Wednesday, September 30, 2009

Life Stages

We are visiting with several generations of family this week. I'm enjoying all the stages of life, from my grandson at 22 months, who is just learning to communicate, my daughter and son-in-law with all of the stresses and fun of a new family, and my youngest, fresh out of college. We are in the mix, grandparents who are semi-retired due to the worst economy in our lifetime.

My grandson is the glue. He keeps everyone entertained and always hopeful. He is a joy to be around. We all adore him, and he responds in kind. My youngest is looking for new roommates, more in line with the things she likes to do. We bore her with our staying home at night and lack of enthusiasm for music festivals and bluegrass.

My older daughter and son-in-law, on the other hand, find grandparents very useful. Having a built-in babysitter, and others willing to entertain said grandson is valuable. Never to be underestimated. Freeing.

We are also visiting my mother-in-law, recently widowed and 97 years old. She lives in a lovely retirement home, but as she becomes more fragile, we are waiting for that time when we will move her from her small apartment to assisted living. That time may be very soon.

We are in the post-mid part of our life. Young enough to enjoy it, and old enough to know better than to take it for granted. We watch friends our own age struggle with life-threatening illnesses, and we know that for this moment in time we are blessed. Our family intact, our health stable. But we are also sandwiched, like so many of you. Aging parents, children struggling to get a foothold in life.

All the life stages. All with beauty and uncertainty.

I guess that's what it's all about. Enjoying the ride. It careens right along, sweeping us up, moving us along, and eventually it puts us down. It's the sweet moments, the sunsets, the laughs, the kisses, that make it all worthwhile. A good reminder to pay attention to those moments. When all is said and done, it's our memories and the things we paid attention to that will determine a life well-lived ... or not.

Sunday, September 27, 2009

Misery of a Different Kind

(New York Times)

It seems families in Jakarta, Indonesia have problems this week. It is Ramadan, and household help including nannies, maids, and chauffeurs are all heading home, in mass, to their hometowns. This has left the wealthy to deal with their own problems. Many of these families use this time to travel, but some are actually checking into hotels as the stress of dealing with their own children, meals, and driving is more than they can manage. One mother said she thought it was good for her children when their maids left, as it forced her children to get their own glass of water, for instance. After all, they might live somewhere like the US, and won't have the help to which they are accustomed.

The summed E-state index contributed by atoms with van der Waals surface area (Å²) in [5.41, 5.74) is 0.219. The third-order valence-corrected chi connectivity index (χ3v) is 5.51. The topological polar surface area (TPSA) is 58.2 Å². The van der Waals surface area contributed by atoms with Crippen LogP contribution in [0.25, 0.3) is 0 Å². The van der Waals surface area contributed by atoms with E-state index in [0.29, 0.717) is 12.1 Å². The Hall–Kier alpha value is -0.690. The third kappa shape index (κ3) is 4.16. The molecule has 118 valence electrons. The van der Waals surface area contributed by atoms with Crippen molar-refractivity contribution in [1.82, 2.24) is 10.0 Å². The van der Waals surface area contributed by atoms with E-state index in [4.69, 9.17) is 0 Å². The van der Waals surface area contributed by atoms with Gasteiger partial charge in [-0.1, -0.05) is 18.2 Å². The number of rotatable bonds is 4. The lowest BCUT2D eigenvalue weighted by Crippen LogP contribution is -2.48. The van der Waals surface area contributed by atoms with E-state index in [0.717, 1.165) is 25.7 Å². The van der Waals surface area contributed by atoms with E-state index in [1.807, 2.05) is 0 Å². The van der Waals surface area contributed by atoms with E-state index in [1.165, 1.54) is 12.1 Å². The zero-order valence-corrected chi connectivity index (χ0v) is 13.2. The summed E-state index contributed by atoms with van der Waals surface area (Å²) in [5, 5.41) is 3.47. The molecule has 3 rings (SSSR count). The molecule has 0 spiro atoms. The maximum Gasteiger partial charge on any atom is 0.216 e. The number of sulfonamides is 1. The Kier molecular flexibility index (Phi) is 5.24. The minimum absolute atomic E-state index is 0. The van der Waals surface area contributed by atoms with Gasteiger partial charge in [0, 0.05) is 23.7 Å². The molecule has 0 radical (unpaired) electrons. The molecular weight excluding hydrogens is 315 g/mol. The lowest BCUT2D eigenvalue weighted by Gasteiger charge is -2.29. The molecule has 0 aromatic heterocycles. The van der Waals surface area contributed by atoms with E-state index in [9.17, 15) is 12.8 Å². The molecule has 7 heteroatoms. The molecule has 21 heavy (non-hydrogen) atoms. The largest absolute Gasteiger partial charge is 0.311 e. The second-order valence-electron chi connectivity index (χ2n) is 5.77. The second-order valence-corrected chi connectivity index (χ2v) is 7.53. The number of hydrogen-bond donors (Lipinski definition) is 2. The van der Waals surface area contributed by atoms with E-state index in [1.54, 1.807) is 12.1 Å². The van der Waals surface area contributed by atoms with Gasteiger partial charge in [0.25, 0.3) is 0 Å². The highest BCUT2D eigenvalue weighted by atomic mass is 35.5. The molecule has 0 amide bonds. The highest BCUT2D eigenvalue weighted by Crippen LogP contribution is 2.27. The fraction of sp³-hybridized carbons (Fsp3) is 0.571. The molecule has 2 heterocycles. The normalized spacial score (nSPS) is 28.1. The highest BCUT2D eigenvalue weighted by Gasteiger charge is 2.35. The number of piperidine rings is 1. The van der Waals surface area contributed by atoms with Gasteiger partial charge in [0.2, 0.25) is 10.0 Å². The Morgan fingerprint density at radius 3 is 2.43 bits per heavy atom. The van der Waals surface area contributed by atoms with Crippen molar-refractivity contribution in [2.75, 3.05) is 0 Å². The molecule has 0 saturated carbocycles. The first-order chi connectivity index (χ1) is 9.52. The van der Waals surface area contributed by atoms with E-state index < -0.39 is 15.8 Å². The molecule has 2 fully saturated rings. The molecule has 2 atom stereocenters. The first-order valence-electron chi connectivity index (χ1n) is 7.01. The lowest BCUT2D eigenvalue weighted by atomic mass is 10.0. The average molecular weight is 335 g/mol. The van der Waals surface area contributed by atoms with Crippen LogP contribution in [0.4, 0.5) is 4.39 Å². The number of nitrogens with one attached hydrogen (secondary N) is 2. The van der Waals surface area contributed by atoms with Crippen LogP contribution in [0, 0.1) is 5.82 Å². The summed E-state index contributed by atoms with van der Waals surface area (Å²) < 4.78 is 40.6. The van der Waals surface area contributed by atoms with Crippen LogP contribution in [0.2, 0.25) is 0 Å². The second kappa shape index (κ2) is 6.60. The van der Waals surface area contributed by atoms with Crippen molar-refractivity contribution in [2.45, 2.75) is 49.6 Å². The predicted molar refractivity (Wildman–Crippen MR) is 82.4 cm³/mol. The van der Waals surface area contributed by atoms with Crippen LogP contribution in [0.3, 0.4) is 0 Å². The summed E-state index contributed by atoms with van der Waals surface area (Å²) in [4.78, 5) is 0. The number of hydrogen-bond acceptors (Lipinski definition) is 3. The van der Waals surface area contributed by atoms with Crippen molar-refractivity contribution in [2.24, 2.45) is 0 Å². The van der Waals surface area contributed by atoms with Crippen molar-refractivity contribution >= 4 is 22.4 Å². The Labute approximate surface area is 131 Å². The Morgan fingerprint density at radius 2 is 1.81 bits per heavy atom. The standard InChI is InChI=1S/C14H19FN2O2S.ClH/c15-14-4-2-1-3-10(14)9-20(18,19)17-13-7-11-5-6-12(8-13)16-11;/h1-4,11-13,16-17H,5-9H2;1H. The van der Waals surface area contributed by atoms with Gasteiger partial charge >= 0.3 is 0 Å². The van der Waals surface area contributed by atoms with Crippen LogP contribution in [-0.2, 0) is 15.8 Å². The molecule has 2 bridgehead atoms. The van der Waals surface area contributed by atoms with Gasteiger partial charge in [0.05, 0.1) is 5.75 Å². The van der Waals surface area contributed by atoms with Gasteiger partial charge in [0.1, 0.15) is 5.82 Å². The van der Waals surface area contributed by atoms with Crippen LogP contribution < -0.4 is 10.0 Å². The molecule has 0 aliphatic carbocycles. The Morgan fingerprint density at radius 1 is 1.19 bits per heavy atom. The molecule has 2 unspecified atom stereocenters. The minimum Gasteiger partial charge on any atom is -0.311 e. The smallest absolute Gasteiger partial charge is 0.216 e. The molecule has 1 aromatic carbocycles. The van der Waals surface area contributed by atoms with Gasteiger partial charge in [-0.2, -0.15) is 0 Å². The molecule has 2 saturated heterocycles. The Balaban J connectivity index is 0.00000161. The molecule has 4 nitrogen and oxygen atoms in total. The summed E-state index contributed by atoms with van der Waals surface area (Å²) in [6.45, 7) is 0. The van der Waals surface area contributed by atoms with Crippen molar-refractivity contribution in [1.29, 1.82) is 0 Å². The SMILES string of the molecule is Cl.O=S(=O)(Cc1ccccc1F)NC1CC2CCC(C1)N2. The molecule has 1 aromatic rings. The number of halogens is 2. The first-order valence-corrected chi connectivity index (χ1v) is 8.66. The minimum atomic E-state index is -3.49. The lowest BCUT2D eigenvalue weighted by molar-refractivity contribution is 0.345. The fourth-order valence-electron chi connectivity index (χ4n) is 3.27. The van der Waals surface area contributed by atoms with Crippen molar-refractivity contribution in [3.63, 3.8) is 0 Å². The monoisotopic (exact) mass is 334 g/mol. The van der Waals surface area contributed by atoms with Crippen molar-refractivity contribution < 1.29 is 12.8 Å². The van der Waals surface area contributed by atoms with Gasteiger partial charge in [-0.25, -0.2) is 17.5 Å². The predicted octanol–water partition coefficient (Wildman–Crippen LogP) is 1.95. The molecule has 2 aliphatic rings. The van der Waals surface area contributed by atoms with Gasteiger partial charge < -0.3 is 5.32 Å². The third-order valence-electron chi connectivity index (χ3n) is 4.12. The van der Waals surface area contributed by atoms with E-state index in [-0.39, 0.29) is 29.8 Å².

The household help, who make between $5 and $8 per week, probably count the hours until Ramadan, don't you think?

This is not a challenge most of us understand, I'm afraid.

Thursday, September 24, 2009

On a lighter note...

The weather is absolutely beautiful here in the mountains. The temperatures are in the high 70's and we have had perfectly clear blue skies. It's Street Vibrations in Reno so the area is full of the sound of gravelly pipes. My husband is off, as we speak, to check out the Harley dealership (a meeting spot) to ogle bikes and talk motorcycles. My brother is on his way, and my cousins are joining the pack. Friends are coming to spend the night Saturday and I am busy planning menus. Life is good.

Lucy on the other hand is enjoying some "end of summer" swims:

She comes out clean and refreshed:

No baths during the summer. The lake takes care of that:

How is your weekend looking?

Wednesday, September 23, 2009

Sometimes it works...


Sometimes our criminal justice system works. We have been in the throes of a very serious situation as a family. My ex-sister-in-law moved a tier-3, (the highest level), sex offender into her home with our niece, who is ten years old. A detective visited my brother to inform him of this situation less than a week ago. My family immediately came together and filed a temporary order to give my brother full custody of our niece. Today was the hearing.

I am happy to report the judge took my brother's side in this and gave him another five weeks to file for full custody. He informed my ex-SIL that our niece was to have absolutely no contact with this dangerous man, or she could lose her rights as a mother. Permanently. He has been in prison more than once, killed a man in a vehicular homicide, been arrested for spousal abuse, and had an incestuous relationship with his then 9 year old daughter. That relationship included digital penetration, fellatio, full penetration, and had occurred over a period of time. He pleaded guilty rather than go before a jury. He told my ex-SIL that he had only put cream on his daughter because she was chafed. He went to prison and was out in three years. Unbelievable.